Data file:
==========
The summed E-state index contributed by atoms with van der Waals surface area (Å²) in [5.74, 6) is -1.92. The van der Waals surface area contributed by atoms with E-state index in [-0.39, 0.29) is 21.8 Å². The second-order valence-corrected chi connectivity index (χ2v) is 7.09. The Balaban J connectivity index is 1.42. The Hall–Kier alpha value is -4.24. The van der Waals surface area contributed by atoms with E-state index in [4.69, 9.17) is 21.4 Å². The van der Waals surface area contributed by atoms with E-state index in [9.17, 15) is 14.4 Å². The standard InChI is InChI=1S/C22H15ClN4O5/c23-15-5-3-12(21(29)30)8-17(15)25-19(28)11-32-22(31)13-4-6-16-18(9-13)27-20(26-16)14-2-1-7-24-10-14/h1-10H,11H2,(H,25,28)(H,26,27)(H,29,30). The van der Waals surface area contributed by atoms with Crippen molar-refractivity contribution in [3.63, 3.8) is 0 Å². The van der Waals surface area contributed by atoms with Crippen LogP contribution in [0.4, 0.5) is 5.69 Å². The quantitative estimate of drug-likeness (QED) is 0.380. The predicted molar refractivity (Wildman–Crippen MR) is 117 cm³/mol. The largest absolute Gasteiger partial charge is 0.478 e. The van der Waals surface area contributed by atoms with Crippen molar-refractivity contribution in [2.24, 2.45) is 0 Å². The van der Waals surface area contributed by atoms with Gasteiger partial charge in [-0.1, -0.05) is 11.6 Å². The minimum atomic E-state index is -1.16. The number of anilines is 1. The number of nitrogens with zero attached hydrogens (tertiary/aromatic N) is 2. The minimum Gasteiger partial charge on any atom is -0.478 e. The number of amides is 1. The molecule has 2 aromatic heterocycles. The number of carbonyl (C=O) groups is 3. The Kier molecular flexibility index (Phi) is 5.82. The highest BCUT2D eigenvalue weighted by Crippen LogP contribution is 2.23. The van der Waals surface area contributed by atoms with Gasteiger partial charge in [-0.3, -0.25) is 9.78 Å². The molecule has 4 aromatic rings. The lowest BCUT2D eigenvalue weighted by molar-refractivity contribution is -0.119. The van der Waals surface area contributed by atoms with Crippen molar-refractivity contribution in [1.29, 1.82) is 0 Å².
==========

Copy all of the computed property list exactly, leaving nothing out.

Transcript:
The summed E-state index contributed by atoms with van der Waals surface area (Å²) in [5.74, 6) is -1.92. The van der Waals surface area contributed by atoms with E-state index in [-0.39, 0.29) is 21.8 Å². The second-order valence-corrected chi connectivity index (χ2v) is 7.09. The Balaban J connectivity index is 1.42. The Hall–Kier alpha value is -4.24. The van der Waals surface area contributed by atoms with E-state index in [4.69, 9.17) is 21.4 Å². The van der Waals surface area contributed by atoms with E-state index in [9.17, 15) is 14.4 Å². The standard InChI is InChI=1S/C22H15ClN4O5/c23-15-5-3-12(21(29)30)8-17(15)25-19(28)11-32-22(31)13-4-6-16-18(9-13)27-20(26-16)14-2-1-7-24-10-14/h1-10H,11H2,(H,25,28)(H,26,27)(H,29,30). The van der Waals surface area contributed by atoms with Crippen molar-refractivity contribution in [3.63, 3.8) is 0 Å². The van der Waals surface area contributed by atoms with Crippen LogP contribution in [0.4, 0.5) is 5.69 Å². The quantitative estimate of drug-likeness (QED) is 0.380. The predicted molar refractivity (Wildman–Crippen MR) is 117 cm³/mol. The largest absolute Gasteiger partial charge is 0.478 e. The van der Waals surface area contributed by atoms with Crippen molar-refractivity contribution in [2.24, 2.45) is 0 Å². The van der Waals surface area contributed by atoms with Gasteiger partial charge in [-0.1, -0.05) is 11.6 Å². The minimum atomic E-state index is -1.16. The number of anilines is 1. The number of nitrogens with zero attached hydrogens (tertiary/aromatic N) is 2. The minimum Gasteiger partial charge on any atom is -0.478 e. The number of amides is 1. The molecule has 2 aromatic heterocycles. The number of carbonyl (C=O) groups is 3. The Kier molecular flexibility index (Phi) is 5.82. The highest BCUT2D eigenvalue weighted by Crippen LogP contribution is 2.23. The van der Waals surface area contributed by atoms with Gasteiger partial charge in [-0.3, -0.25) is 9.78 Å². The molecule has 4 aromatic rings. The lowest BCUT2D eigenvalue weighted by molar-refractivity contribution is -0.119. The van der Waals surface area contributed by atoms with Crippen molar-refractivity contribution in [1.29, 1.82) is 0 Å².